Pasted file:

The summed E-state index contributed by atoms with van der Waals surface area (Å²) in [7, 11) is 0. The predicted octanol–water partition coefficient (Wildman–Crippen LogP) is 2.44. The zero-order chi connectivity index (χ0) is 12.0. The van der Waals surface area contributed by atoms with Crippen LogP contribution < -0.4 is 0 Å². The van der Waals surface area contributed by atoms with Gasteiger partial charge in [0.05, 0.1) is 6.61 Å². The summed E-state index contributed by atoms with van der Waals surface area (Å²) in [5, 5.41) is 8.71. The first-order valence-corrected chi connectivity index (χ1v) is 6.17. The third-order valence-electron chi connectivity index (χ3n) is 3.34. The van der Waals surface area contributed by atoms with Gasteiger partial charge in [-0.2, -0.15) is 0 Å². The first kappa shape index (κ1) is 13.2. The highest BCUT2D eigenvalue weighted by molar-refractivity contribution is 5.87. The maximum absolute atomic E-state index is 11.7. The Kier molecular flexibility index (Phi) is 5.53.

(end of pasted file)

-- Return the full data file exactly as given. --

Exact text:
The summed E-state index contributed by atoms with van der Waals surface area (Å²) in [7, 11) is 0. The predicted octanol–water partition coefficient (Wildman–Crippen LogP) is 2.44. The zero-order chi connectivity index (χ0) is 12.0. The van der Waals surface area contributed by atoms with Crippen LogP contribution < -0.4 is 0 Å². The van der Waals surface area contributed by atoms with Gasteiger partial charge in [0.05, 0.1) is 6.61 Å². The summed E-state index contributed by atoms with van der Waals surface area (Å²) in [5, 5.41) is 8.71. The first-order valence-corrected chi connectivity index (χ1v) is 6.17. The third-order valence-electron chi connectivity index (χ3n) is 3.34. The van der Waals surface area contributed by atoms with Gasteiger partial charge in [-0.2, -0.15) is 0 Å². The first kappa shape index (κ1) is 13.2. The highest BCUT2D eigenvalue weighted by molar-refractivity contribution is 5.87. The maximum absolute atomic E-state index is 11.7. The Kier molecular flexibility index (Phi) is 5.53.